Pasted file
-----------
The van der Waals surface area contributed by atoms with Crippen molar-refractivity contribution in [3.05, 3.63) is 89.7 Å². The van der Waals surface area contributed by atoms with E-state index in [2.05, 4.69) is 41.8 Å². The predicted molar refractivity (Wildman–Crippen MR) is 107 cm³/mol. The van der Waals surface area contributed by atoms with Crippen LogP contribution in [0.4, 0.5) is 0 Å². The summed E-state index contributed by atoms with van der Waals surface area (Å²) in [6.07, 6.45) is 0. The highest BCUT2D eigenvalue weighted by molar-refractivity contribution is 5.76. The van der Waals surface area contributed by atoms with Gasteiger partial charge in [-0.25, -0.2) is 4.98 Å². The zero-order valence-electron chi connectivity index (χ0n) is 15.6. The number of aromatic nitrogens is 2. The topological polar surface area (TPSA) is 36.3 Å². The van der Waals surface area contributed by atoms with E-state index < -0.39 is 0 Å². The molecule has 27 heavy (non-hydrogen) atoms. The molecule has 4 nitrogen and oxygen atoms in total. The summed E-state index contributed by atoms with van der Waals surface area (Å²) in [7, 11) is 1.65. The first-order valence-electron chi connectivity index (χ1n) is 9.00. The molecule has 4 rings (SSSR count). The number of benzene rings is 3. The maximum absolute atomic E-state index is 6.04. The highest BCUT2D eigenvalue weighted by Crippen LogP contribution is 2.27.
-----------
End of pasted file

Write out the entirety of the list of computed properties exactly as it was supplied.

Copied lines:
The van der Waals surface area contributed by atoms with Crippen molar-refractivity contribution in [3.05, 3.63) is 89.7 Å². The van der Waals surface area contributed by atoms with E-state index in [2.05, 4.69) is 41.8 Å². The predicted molar refractivity (Wildman–Crippen MR) is 107 cm³/mol. The van der Waals surface area contributed by atoms with Crippen LogP contribution in [0.4, 0.5) is 0 Å². The summed E-state index contributed by atoms with van der Waals surface area (Å²) in [6.07, 6.45) is 0. The highest BCUT2D eigenvalue weighted by molar-refractivity contribution is 5.76. The van der Waals surface area contributed by atoms with Gasteiger partial charge in [-0.25, -0.2) is 4.98 Å². The zero-order valence-electron chi connectivity index (χ0n) is 15.6. The number of aromatic nitrogens is 2. The topological polar surface area (TPSA) is 36.3 Å². The van der Waals surface area contributed by atoms with E-state index < -0.39 is 0 Å². The molecule has 27 heavy (non-hydrogen) atoms. The molecule has 4 nitrogen and oxygen atoms in total. The summed E-state index contributed by atoms with van der Waals surface area (Å²) in [7, 11) is 1.65. The first-order valence-electron chi connectivity index (χ1n) is 9.00. The molecule has 4 rings (SSSR count). The number of benzene rings is 3. The maximum absolute atomic E-state index is 6.04. The highest BCUT2D eigenvalue weighted by Crippen LogP contribution is 2.27.